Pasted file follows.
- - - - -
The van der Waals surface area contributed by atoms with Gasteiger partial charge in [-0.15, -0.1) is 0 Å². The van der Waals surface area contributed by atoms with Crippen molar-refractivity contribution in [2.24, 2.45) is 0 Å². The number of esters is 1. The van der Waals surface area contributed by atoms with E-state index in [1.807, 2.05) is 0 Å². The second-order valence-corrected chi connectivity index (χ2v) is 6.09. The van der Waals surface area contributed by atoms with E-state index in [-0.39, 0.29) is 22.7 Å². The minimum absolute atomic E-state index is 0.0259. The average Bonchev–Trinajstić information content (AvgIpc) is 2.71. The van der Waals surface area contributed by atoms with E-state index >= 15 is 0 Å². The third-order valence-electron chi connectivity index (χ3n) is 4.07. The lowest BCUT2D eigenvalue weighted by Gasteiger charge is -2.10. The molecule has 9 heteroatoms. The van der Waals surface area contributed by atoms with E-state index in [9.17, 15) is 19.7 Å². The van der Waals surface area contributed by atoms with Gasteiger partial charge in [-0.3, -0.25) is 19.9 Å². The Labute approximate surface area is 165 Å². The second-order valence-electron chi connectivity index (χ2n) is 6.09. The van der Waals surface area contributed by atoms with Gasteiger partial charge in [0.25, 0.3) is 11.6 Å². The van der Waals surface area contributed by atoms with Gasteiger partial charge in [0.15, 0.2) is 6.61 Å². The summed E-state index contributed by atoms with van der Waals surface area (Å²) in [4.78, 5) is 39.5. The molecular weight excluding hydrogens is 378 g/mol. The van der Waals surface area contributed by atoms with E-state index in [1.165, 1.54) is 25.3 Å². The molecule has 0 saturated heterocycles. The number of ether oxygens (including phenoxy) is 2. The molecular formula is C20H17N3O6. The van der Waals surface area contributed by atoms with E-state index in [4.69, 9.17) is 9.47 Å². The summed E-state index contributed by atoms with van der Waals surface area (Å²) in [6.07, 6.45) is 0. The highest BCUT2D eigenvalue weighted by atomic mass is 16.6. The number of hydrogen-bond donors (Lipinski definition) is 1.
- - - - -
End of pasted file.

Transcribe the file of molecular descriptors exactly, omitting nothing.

The van der Waals surface area contributed by atoms with Gasteiger partial charge in [-0.15, -0.1) is 0 Å². The van der Waals surface area contributed by atoms with Crippen molar-refractivity contribution in [2.24, 2.45) is 0 Å². The number of esters is 1. The van der Waals surface area contributed by atoms with E-state index in [1.807, 2.05) is 0 Å². The second-order valence-corrected chi connectivity index (χ2v) is 6.09. The van der Waals surface area contributed by atoms with E-state index in [-0.39, 0.29) is 22.7 Å². The minimum absolute atomic E-state index is 0.0259. The average Bonchev–Trinajstić information content (AvgIpc) is 2.71. The van der Waals surface area contributed by atoms with E-state index >= 15 is 0 Å². The third-order valence-electron chi connectivity index (χ3n) is 4.07. The lowest BCUT2D eigenvalue weighted by Gasteiger charge is -2.10. The molecule has 9 heteroatoms. The van der Waals surface area contributed by atoms with E-state index in [9.17, 15) is 19.7 Å². The van der Waals surface area contributed by atoms with Gasteiger partial charge in [-0.3, -0.25) is 19.9 Å². The Labute approximate surface area is 165 Å². The second-order valence-electron chi connectivity index (χ2n) is 6.09. The van der Waals surface area contributed by atoms with Gasteiger partial charge in [0.25, 0.3) is 11.6 Å². The van der Waals surface area contributed by atoms with Gasteiger partial charge in [0.15, 0.2) is 6.61 Å². The summed E-state index contributed by atoms with van der Waals surface area (Å²) in [4.78, 5) is 39.5. The molecular weight excluding hydrogens is 378 g/mol. The van der Waals surface area contributed by atoms with E-state index in [1.165, 1.54) is 25.3 Å². The molecule has 0 saturated heterocycles. The number of ether oxygens (including phenoxy) is 2. The molecular formula is C20H17N3O6. The van der Waals surface area contributed by atoms with E-state index in [4.69, 9.17) is 9.47 Å². The summed E-state index contributed by atoms with van der Waals surface area (Å²) in [6.07, 6.45) is 0. The highest BCUT2D eigenvalue weighted by atomic mass is 16.6. The number of hydrogen-bond donors (Lipinski definition) is 1.